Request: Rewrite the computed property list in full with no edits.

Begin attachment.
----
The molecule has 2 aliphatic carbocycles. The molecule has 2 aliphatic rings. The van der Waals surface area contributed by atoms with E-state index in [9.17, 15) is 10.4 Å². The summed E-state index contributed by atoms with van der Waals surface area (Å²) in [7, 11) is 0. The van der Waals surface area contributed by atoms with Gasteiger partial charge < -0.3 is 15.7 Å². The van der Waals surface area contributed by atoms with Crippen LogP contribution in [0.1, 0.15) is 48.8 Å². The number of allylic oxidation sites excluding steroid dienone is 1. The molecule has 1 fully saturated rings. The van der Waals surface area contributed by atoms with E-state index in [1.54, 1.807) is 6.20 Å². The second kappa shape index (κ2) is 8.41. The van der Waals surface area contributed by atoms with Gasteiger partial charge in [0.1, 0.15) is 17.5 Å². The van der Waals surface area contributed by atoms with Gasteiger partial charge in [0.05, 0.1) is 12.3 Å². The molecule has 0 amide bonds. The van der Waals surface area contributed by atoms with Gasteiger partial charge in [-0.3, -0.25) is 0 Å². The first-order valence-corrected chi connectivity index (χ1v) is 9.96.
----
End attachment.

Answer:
The molecule has 2 aliphatic carbocycles. The molecule has 2 aliphatic rings. The van der Waals surface area contributed by atoms with E-state index in [9.17, 15) is 10.4 Å². The summed E-state index contributed by atoms with van der Waals surface area (Å²) in [7, 11) is 0. The van der Waals surface area contributed by atoms with Gasteiger partial charge < -0.3 is 15.7 Å². The van der Waals surface area contributed by atoms with Crippen LogP contribution in [0.1, 0.15) is 48.8 Å². The number of allylic oxidation sites excluding steroid dienone is 1. The molecule has 1 fully saturated rings. The van der Waals surface area contributed by atoms with E-state index in [1.54, 1.807) is 6.20 Å². The second kappa shape index (κ2) is 8.41. The van der Waals surface area contributed by atoms with Gasteiger partial charge in [0.1, 0.15) is 17.5 Å². The van der Waals surface area contributed by atoms with Gasteiger partial charge in [0.05, 0.1) is 12.3 Å². The molecule has 0 amide bonds. The van der Waals surface area contributed by atoms with Gasteiger partial charge in [-0.3, -0.25) is 0 Å². The first-order valence-corrected chi connectivity index (χ1v) is 9.96.